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Parties Increasingly Seek Youth Vote


A supporter, center, of the newly merged Cambodia National Rescue Party, holds an iPad during an election campaign in Koh Kra-bey on the outskirts of Phnom Penh, file photo.

A supporter, center, of the newly merged Cambodia National Rescue Party, holds an iPad during an election campaign in Koh Kra-bey on the outskirts of Phnom Penh, file photo.

PHNOM PENH - Both the ruling and opposition parties are using more and more youth to get out the vote. The Cambodian People’s Party and the Cambodia National Rescue Party are each vying for the attention of the country’s 18- to 30-year-olds.

All told, these youth comprise more than 35 percent of registered voters, according to the Committee for Free and Fair Elections, an independent election watchdog.

“They could make changes in society, since they are observers of how the government implements its policies,” said Kong Ravin, head of election observers for Comfrel.

Volunteers among that demographic say they hope to enlist even more of the country’s youth in the campaign and voting processes, and they are doing it as supporters of the ruling party, the opposition and other smaller parties.

The Rescue Party has set seven policies in its platform, many of them appealing to younger voters. That includes boosting the salaries of public officials to help curb low-level corruption and increasing the minimum wage for private sector employees, many of them young factory workers.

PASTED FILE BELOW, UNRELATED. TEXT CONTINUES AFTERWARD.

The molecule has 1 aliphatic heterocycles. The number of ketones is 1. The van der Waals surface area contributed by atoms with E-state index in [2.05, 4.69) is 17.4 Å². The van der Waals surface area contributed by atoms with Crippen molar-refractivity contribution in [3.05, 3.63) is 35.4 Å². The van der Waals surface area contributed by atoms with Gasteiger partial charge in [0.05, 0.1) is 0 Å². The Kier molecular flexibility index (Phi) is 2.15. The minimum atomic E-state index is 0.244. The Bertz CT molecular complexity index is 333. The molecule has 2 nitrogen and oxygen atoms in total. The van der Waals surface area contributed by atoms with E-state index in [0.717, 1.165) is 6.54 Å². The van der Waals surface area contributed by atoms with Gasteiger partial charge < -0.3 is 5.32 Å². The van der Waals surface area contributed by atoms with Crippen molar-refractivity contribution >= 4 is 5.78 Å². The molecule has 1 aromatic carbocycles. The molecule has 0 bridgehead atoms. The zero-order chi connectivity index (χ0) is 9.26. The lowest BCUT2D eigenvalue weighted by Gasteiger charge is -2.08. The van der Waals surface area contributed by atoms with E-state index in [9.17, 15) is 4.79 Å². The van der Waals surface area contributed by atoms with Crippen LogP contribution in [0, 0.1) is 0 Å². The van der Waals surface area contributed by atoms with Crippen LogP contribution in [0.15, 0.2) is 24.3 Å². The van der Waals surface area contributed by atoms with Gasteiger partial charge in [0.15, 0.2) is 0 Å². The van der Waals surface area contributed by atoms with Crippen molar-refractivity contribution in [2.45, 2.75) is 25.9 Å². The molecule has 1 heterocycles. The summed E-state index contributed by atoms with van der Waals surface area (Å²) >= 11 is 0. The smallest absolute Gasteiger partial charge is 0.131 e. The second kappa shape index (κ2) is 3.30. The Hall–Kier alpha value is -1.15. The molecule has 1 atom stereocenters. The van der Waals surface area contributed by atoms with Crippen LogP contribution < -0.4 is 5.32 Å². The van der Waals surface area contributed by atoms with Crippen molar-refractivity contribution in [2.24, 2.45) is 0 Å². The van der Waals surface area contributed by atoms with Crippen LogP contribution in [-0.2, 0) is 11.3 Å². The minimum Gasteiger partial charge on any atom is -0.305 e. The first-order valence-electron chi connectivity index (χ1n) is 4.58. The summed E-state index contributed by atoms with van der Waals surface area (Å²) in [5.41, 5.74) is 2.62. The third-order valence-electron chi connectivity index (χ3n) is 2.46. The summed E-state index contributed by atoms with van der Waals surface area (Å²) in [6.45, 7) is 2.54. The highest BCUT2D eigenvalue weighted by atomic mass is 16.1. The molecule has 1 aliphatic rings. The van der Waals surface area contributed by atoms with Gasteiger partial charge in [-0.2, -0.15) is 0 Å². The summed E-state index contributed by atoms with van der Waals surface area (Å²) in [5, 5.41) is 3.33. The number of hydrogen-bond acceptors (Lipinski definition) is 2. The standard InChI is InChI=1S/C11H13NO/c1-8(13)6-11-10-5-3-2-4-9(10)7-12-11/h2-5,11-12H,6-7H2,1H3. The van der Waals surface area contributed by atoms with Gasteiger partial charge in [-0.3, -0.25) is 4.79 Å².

Thy Sovantha, 19, who supports the Rescue Party, said she hopes this election will inspire younger voters to choose the leaders that they want.

“I’m eligible to vote, and it’s my role to think of my country’s future,” she said.

The CPP, meanwhile, has relied on a message of development and improvement of infrastructure.

Vannara, a twenty-something supporter of the CPP, said it was development, “including schools, roads, bridges, and so on,” that has her supporting the ruling party.

The young voters will be among more than 9 million registered voters for the July 28 election.

Sopheap, a 40-year-old businessman in Phnom Penh, said younger people’s interest in politics signals a positive step in Cambodian democracy.

“It’s good that the youth are willing to change their leaders,” he said. “This movement will result in development.”

Ou Virak, head of the Cambodian Center for Human Rights, said today’s youth are increasingly engaged in the political process, due in part to social media, and their numbers could help determine a winner on Election Day.

“That is why the youth have become targets in the political campaign,” he said.

More than that, he said, these engaged youth will someday become Cambodia’s leaders.
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